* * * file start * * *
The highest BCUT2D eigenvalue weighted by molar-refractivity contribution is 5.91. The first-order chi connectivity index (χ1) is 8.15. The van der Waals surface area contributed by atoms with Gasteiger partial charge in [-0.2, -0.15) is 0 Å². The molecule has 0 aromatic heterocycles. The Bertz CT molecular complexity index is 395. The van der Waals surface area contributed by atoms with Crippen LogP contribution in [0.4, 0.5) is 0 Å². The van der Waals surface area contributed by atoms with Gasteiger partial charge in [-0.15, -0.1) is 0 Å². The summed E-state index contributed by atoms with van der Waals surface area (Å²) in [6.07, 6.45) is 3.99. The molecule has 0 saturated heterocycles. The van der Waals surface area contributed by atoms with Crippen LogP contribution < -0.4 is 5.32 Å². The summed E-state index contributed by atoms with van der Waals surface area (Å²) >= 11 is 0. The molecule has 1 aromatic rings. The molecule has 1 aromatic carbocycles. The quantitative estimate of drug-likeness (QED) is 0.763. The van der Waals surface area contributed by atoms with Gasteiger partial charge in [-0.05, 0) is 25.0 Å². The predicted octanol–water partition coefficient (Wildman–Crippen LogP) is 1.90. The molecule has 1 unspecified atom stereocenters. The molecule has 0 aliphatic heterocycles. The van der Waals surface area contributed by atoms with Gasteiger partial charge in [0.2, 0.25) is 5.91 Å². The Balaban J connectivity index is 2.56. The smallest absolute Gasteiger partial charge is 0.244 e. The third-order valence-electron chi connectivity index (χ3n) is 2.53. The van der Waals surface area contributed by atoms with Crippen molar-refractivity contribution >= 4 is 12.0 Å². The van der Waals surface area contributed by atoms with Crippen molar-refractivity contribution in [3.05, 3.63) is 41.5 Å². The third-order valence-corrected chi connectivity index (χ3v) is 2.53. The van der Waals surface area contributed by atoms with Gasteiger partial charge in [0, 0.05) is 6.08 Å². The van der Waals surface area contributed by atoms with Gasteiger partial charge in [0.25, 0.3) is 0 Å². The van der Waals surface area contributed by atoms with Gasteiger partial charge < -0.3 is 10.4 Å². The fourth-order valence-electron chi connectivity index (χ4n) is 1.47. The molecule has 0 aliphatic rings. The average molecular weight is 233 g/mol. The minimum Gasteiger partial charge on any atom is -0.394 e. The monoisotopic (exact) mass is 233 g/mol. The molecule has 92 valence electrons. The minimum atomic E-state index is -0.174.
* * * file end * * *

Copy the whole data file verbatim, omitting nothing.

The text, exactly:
The highest BCUT2D eigenvalue weighted by molar-refractivity contribution is 5.91. The first-order chi connectivity index (χ1) is 8.15. The van der Waals surface area contributed by atoms with Gasteiger partial charge in [-0.2, -0.15) is 0 Å². The molecule has 0 aromatic heterocycles. The Bertz CT molecular complexity index is 395. The van der Waals surface area contributed by atoms with Crippen LogP contribution in [0.4, 0.5) is 0 Å². The van der Waals surface area contributed by atoms with Gasteiger partial charge in [-0.15, -0.1) is 0 Å². The summed E-state index contributed by atoms with van der Waals surface area (Å²) in [6.07, 6.45) is 3.99. The molecule has 0 saturated heterocycles. The van der Waals surface area contributed by atoms with Crippen LogP contribution < -0.4 is 5.32 Å². The summed E-state index contributed by atoms with van der Waals surface area (Å²) >= 11 is 0. The molecule has 1 aromatic rings. The molecule has 1 aromatic carbocycles. The quantitative estimate of drug-likeness (QED) is 0.763. The van der Waals surface area contributed by atoms with Gasteiger partial charge in [-0.05, 0) is 25.0 Å². The predicted octanol–water partition coefficient (Wildman–Crippen LogP) is 1.90. The molecule has 1 unspecified atom stereocenters. The molecule has 0 aliphatic heterocycles. The van der Waals surface area contributed by atoms with Gasteiger partial charge in [0.2, 0.25) is 5.91 Å². The Balaban J connectivity index is 2.56. The smallest absolute Gasteiger partial charge is 0.244 e. The third-order valence-electron chi connectivity index (χ3n) is 2.53. The van der Waals surface area contributed by atoms with Crippen molar-refractivity contribution >= 4 is 12.0 Å². The van der Waals surface area contributed by atoms with Crippen molar-refractivity contribution in [3.05, 3.63) is 41.5 Å². The third-order valence-corrected chi connectivity index (χ3v) is 2.53. The van der Waals surface area contributed by atoms with Gasteiger partial charge in [0, 0.05) is 6.08 Å². The van der Waals surface area contributed by atoms with Gasteiger partial charge in [0.25, 0.3) is 0 Å². The van der Waals surface area contributed by atoms with Gasteiger partial charge < -0.3 is 10.4 Å². The fourth-order valence-electron chi connectivity index (χ4n) is 1.47. The molecule has 0 aliphatic rings. The average molecular weight is 233 g/mol. The minimum Gasteiger partial charge on any atom is -0.394 e. The monoisotopic (exact) mass is 233 g/mol. The molecule has 92 valence electrons. The minimum atomic E-state index is -0.174.